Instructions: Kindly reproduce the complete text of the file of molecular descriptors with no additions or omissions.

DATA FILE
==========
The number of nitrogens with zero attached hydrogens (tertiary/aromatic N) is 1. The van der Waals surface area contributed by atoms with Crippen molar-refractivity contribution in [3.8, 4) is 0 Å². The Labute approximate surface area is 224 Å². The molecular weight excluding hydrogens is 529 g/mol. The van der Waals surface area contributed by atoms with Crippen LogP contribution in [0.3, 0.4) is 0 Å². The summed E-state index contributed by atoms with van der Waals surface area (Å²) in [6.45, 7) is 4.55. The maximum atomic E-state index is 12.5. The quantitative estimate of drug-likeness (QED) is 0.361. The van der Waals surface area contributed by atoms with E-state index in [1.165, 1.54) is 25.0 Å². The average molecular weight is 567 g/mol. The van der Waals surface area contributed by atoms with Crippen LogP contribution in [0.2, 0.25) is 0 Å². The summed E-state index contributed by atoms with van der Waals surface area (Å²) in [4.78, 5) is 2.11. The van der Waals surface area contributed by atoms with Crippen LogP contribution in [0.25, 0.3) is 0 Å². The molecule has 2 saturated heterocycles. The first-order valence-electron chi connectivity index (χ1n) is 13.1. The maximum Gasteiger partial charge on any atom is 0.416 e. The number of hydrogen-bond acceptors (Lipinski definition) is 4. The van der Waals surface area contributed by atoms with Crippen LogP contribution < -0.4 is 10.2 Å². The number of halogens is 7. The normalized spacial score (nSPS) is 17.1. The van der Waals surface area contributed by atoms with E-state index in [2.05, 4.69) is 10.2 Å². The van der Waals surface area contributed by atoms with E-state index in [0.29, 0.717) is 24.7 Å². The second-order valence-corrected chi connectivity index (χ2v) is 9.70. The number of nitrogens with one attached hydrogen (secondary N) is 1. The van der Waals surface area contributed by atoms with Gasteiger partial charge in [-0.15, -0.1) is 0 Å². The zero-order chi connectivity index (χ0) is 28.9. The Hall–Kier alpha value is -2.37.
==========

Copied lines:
The number of nitrogens with zero attached hydrogens (tertiary/aromatic N) is 1. The van der Waals surface area contributed by atoms with Crippen molar-refractivity contribution in [3.8, 4) is 0 Å². The Labute approximate surface area is 224 Å². The molecular weight excluding hydrogens is 529 g/mol. The van der Waals surface area contributed by atoms with Crippen LogP contribution in [0.3, 0.4) is 0 Å². The summed E-state index contributed by atoms with van der Waals surface area (Å²) in [6.45, 7) is 4.55. The maximum atomic E-state index is 12.5. The quantitative estimate of drug-likeness (QED) is 0.361. The van der Waals surface area contributed by atoms with E-state index in [1.165, 1.54) is 25.0 Å². The average molecular weight is 567 g/mol. The van der Waals surface area contributed by atoms with Crippen LogP contribution in [0.2, 0.25) is 0 Å². The summed E-state index contributed by atoms with van der Waals surface area (Å²) in [4.78, 5) is 2.11. The van der Waals surface area contributed by atoms with Crippen LogP contribution in [0.25, 0.3) is 0 Å². The molecule has 2 saturated heterocycles. The first-order valence-electron chi connectivity index (χ1n) is 13.1. The maximum Gasteiger partial charge on any atom is 0.416 e. The number of hydrogen-bond acceptors (Lipinski definition) is 4. The van der Waals surface area contributed by atoms with Crippen LogP contribution < -0.4 is 10.2 Å². The number of halogens is 7. The normalized spacial score (nSPS) is 17.1. The van der Waals surface area contributed by atoms with E-state index in [2.05, 4.69) is 10.2 Å². The van der Waals surface area contributed by atoms with E-state index in [0.29, 0.717) is 24.7 Å². The second-order valence-corrected chi connectivity index (χ2v) is 9.70. The number of nitrogens with one attached hydrogen (secondary N) is 1. The van der Waals surface area contributed by atoms with Gasteiger partial charge in [-0.15, -0.1) is 0 Å². The zero-order chi connectivity index (χ0) is 28.9. The Hall–Kier alpha value is -2.37.